Avoiding MUMPS from Joe
A few years ago, I interviewed at the company featured in A Case of the MUMPS.
I was looking for my first job out of school, and I heard that a certain company was looking for software developers to hire. After a brief on-campus interview, I went to an official testing center to take a few-hour long written exam that had a lot of hypothetical questions, like "imagine you are programming in a special language with only a limited set of operators, how would you code the solution to this problem?"
I must have done okay on the test, as I was asked to fly to Wisconsin for second-round interviews. I was there with a group of eight other students; apparently they interviewed about two such groups per day. We spent a lot of time touring their campus, learning what a great place it would be to work, much promise the company was showing, etc. And, of course, they kept telling us about how we'd be using this "really cool language" called MUMPS, and how we'd get a three-month, full-time training course when we started.
After a while, I was brought in to my prospective team lead's office and had the opportunity to ask some technical questions. I was curious about MUMPS and started out with a simple one, "is MUMPS compiled or interpreted?"
"What do you mean," the team lead asked. Obviously, he was testing my knowledge.
"Well," I responded, jumping back into interview mode, "what I'm wondering is, does MUMPS get compiled, as in, converted to machine language or an intermediary language like Java byte code or MSIL? Or, is MUMPS interpreted and executed line-by-line from the source code.
"Ummmm," the team lead stumbled, looking quite confused. "I'm really not sure. I guess we just don't do as much development here as you think we do."
That was the exact second I decided not to take the job.
Arcadius from Antony P
Not too long ago, I had the pleasure of interviewing a Polish fellow named Arcadius. He came “highly recommended” from the staffing agency we have to use, and did very well on aspects of the on-line pre-screen test, especially the English comprehension portion. I was looking forward to talking with him.
Around the time that Arcadius’ interview was scheduled, the receptionist called me up to say that a guy was there to see me. At least, that’s what she thought the guy said; she really wasn’t too sure. When I went down to meet with Arcadius, I was greeted by a man in torn jeans, scruffy shirt and wild long hair in a ponytail. Based on the thick Polish accent and profuse nodding when I said “Arcadius?”, I presumed he was, indeed, here for the interview. Now, I know the jeans/ponytail/rock star hair thing is a programmer cliché, but still... I expect people to dress well for an interview. But who knows, maybe he wasn't aware of our English custom, so I let it slide.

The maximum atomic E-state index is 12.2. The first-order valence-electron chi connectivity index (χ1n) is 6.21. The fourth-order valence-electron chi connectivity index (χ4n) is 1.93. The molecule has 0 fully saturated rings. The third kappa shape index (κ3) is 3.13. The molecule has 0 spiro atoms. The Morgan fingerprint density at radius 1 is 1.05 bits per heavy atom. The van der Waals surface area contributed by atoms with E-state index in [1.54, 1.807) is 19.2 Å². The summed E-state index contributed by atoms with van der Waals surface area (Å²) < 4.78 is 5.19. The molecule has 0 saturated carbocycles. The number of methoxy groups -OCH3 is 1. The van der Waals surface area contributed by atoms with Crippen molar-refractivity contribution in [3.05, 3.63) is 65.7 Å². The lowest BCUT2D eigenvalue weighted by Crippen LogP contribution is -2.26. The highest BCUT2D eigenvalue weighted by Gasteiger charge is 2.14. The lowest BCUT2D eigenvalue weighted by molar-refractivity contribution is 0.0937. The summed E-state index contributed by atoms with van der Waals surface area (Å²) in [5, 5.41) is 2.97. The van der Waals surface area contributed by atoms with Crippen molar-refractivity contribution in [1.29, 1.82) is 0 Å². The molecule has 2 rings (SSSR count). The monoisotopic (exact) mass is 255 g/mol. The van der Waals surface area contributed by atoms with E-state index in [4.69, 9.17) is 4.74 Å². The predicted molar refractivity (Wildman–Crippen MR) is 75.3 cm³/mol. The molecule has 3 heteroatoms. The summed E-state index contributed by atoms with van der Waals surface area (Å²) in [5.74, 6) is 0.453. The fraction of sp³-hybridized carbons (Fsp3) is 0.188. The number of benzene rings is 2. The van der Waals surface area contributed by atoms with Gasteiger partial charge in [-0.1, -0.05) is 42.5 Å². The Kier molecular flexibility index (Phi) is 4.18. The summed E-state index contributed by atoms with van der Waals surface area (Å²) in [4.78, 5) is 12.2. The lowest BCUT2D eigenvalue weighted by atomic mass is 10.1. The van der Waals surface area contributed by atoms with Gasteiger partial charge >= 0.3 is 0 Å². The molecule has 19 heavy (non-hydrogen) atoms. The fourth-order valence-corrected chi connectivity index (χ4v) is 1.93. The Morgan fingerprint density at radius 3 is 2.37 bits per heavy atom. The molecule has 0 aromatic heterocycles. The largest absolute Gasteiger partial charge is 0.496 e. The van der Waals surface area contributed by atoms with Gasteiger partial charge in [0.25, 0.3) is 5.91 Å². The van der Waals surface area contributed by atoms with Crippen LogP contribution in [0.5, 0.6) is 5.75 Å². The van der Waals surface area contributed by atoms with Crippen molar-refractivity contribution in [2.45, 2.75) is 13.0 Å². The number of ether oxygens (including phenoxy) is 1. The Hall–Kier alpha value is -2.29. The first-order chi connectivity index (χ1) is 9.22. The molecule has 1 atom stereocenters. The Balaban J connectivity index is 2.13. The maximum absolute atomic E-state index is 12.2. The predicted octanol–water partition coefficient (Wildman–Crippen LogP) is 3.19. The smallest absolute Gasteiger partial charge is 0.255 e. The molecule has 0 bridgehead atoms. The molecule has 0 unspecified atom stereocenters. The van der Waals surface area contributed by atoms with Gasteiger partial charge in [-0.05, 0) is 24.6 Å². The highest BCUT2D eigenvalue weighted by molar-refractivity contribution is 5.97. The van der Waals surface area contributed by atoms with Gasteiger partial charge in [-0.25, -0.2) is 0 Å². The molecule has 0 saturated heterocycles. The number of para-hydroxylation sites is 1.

Speaking with Arcadius proved to be a bit challenging.
Me: Can you tell me a bit about the last project that you worked on?
Arcadius: Yes! I, err, make programming!
Me: Umm, okay, I figured that from your résumé, but I mean, what specifically was the project—
Arcadius: Ahh, heh heh. Yes, good. Good programming, for car hire!
Me: Car hire?
Arcadius: Yes, PHP. It’s good... I like. Programming PHP, swobodny – easy. PHP make page easy.
It seemed a bit rude to just shake his hand and say “thanks for coming in,” so I asked him a few general questions about where he lived, travelling, and so forth. All told, the six additional questions I asked took a total of twenty five minutes to answer, as such was his command of the English language.
When the interview finally ended, I thanked him for leaving and directed him towards the lobby. “Very…. good,” Arcadius said, “when come… back? I have job, yes? I start tomorrow?”
I politely told him that we had other people to see and that we’d be in touch soon. Looked back over our perfectly coherent email conversations and his résumé, it was pretty obvious that Arcadius had someone help him out. This was especially frustrating, as the whole point of the staffing agency is filter out folks just like this. I complained and they vowed never to let this happen again.
Three months later, when it came time to hire another programmer, imagine my delight to find a résumé from a polish fellow named Arcadius land on my desk again, highly recommended from the staffing agency…